How Sweet It Is

Head-banging, screamo music blares from my earphones, and I barely discern Mom banging on my door. Yanking the headphones off my head and tumbling out of bed I manage to crawl to the door but I don’t unlock it.

“Yes?” I mumble, wiping the sleep out of green eyes and trying hard to wake myself up.

“William Robert! Unlock this door. How many times have I told you not to lock any door but the bathroom and the front door?”

My eyes close before I can roll them and I mutter, “A perfect Saturday morning wasted on locking lectures.” I grudgingly give in and more audibly say, “Fine, Mom, but I’m not dressed.”

“Nice try. Be downstairs in five minutes.” I hear her footsteps fade as she descends the stairs and, putting my hands behind my head, I roll back into bed. What can she want to talk about at eight-thirty in the morning on a weekend? Sighing, I jerk a pair of jeans over my boxers and then pull a green t-shirt over my head. I don’t know if we’ll be going anywhere or not but I won’t put socks or shoes on.

Pushing my iPod and earbuds into my pocket I slam my door closed and slide down our stairwell banister and right into the kitchen. I find Mom washing last night’s dishes and my older brother, Chris, sitting at the table drinking coffee and working on his latest sketch.

Glancing up for a moment he says, “Good morning.”

I blink once and correct him. “Bad. Bad morning is more like it.” And then I fall into the kitchen chair closest to me. What the heck am I doing up this early? I can’t function; can’t eat; can’t talk; can’t –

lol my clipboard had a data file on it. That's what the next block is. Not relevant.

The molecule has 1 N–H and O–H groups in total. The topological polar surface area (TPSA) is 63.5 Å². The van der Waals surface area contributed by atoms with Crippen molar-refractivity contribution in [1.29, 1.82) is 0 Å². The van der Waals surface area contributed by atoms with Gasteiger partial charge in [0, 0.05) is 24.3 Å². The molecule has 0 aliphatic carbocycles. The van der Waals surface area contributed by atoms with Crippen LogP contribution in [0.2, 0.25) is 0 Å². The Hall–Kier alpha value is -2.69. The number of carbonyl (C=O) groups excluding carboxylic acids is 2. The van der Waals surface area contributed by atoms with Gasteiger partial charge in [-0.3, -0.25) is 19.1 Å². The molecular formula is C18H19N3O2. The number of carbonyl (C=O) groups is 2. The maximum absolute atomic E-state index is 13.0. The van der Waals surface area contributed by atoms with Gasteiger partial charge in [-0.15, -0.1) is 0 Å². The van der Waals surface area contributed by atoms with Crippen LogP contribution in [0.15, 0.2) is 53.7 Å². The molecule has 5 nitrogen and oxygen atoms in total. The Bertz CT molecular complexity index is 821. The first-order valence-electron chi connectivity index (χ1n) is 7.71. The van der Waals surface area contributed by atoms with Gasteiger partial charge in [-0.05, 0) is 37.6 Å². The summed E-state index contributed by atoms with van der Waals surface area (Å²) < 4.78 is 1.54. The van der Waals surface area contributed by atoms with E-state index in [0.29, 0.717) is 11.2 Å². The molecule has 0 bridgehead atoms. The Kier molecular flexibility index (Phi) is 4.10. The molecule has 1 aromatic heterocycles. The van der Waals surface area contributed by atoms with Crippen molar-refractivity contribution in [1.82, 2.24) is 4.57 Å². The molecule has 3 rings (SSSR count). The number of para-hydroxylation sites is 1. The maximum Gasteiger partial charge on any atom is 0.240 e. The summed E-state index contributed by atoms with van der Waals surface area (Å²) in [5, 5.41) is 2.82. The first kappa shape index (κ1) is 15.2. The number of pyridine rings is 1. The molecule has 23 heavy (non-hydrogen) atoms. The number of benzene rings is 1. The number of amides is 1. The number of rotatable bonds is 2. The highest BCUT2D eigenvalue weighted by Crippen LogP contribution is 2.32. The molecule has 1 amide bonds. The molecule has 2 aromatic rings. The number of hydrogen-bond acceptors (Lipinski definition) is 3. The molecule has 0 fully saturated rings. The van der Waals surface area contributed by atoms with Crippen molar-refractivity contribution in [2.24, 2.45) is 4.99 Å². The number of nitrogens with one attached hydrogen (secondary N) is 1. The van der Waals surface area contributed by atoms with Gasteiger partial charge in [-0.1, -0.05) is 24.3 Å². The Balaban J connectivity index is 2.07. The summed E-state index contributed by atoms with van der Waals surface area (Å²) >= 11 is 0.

“I woke you up because we’re going over to say hello to new neighbors.” As if Mom’s waking me up is annoying enough, she has to go and read my mind.

I almost roll my eyes into the back of my head. Say hello? To new neighbors? Yeah, right. I still can’t believe I woke up from the perfect dream of a tropical paradise, my favorite music blaring, surfboarding on the beach – just to sound like a preschooler holding my mommy’s hand when I walk up to some stupid neighbor’s door and chirp, “Hi-ya! My name’s Billy!”

“Mom, you’ve got to be kidding –” I turn around to face her but the look she throws me is one that conveys, “If you argue with me you’re grounded for the rest of your life.” I unwillingly shut up.

Ten minutes later I find myself blatantly counting the cracks in the sidewalk as I shuffle down the street beside Mom. We reach a white house with dark blue shutters and a porch swing. Mom knocks on the door while I wish I was back in bed, drowning out the rest of the world with my music, flipping through my sports magazine –

The door shudders open. I glance at the person standing in front of us and back to the ground, jerking my head up for a double take. She is a few inches shorter than I, with red-brown hair flowing down to her shoulders. Dark blue jeans, a yellow American Eagle shirt, and reddish velvet coat outfit her. The coat looks silly and is too big for her.

As soon as Mom introduces herself the girl calls, “Mom, neighbors!” and she steps back, inviting us in. We follow her into their living room; it feels homely enough. The walls are painted a dark orange with vivid colored paintings hanging on them. A sofa and huge armchair sit in the middle of a room, both of them a burnt orange-brown. The carpet is fuzzy; my first impulse is to step out of my sandals and feel it between my toes.